I would like to better understand why the instantaneous frequency estimation by Hilbert transformation works (and especially why it doesn't work / lead to precise results in many cases).

The motivation is to estimate signal $x(t)$ by decomposing it into an amplitude envelope $m(t)$ and phase of cosine $\omega_c (t)$ (or carrier waveform):

$$x(t) = m(t) \cos\left(\omega_c (t)\right)$$

Now, assume that $x(t)$ indeed is a result from such a process.


1) There are two "parameters" to be estimated for any $t$, as such some constraints are needed. What are the constraints regarding $m(t)$ and $\omega_c (t)$ that are selected when applying the Hilbert transform decomposition?

2) Is there a proof available somewhere that given the constraints, the estimation indeed finds the correct amplitude envelope and carrier (for continuous and also discrete case)?

  • $\begingroup$ I believe you’d have to assume that $m(t)$ is very slowly varying with respect to the “center” frequency of $\omega_c(t)$ — which is a little mis-named. As you’ve written it, it’s a phase, not a frequency (which is usually what $\omega$ is used for). $\endgroup$
    – Peter K.
    May 19, 2018 at 18:50

1 Answer 1


See my earlier comments here: Meaning of Hilbert transform

Common fractal noise isn't an analytic signal (infinitely differentiable). And a Hilbert transform re-creates the imaginary component of an analytic signal if you have the real component of the complex analytic signal (which one rarely has from real-world data).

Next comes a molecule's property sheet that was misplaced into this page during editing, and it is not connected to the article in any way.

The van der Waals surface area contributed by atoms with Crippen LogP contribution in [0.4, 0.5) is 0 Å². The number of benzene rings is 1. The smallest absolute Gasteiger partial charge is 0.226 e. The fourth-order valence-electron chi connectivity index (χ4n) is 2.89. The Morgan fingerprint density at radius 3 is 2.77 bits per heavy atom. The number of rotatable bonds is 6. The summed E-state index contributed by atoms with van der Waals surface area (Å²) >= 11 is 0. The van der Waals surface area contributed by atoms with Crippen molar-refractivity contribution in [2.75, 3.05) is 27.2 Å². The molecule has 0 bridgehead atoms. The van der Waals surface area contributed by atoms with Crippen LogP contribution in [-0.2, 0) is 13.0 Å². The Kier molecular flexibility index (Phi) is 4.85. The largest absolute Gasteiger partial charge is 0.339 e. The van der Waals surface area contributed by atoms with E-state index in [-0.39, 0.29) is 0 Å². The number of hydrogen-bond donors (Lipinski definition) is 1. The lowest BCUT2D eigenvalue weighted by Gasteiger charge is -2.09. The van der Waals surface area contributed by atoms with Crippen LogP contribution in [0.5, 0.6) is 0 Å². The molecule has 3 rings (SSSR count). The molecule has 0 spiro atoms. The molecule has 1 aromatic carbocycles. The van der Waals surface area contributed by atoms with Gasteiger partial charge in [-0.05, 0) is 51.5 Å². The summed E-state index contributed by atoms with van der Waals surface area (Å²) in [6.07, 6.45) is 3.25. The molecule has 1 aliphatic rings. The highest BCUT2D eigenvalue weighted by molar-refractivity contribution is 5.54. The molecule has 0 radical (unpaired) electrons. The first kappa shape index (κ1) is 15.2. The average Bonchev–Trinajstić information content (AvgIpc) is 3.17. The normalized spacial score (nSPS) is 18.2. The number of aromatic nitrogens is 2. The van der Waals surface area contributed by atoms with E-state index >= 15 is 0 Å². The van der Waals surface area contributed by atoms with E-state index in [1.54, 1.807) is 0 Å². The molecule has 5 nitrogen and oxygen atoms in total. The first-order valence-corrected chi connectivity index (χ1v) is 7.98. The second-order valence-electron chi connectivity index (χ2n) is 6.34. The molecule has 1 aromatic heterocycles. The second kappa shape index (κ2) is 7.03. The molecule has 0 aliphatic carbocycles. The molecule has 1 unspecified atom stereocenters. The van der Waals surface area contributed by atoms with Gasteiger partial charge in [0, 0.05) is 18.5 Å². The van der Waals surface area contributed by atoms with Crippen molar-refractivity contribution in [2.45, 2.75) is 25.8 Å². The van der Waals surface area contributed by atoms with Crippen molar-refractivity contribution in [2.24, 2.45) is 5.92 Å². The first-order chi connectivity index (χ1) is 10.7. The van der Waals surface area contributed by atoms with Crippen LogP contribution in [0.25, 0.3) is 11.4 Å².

However, sufficiently band-pass filtered data might be similar to a finite length segment of something that looks like an infinite length analytic signal (e.g. is from a source whose behavior can be modeled or estimated by a 2nd order linear differential equation).

  • 2
    $\begingroup$ You are giving the definition for an analytic function, which is not identical to that of analytic signal. There is a non-obvious relation between the two, but they are not identical. For example $t\mapsto\exp(-t^2) \sin(t)$ is an analytic function, but it's not an analytic signal. $\endgroup$
    – Jazzmaniac
    May 19, 2018 at 20:01
  • 1
    $\begingroup$ I think the OP asked about the actual process of estimating the instantaneous frequency using Hilbert Transform. I think you should point into that in your answer. $\endgroup$
    – Royi
    Jun 18, 2018 at 20:40

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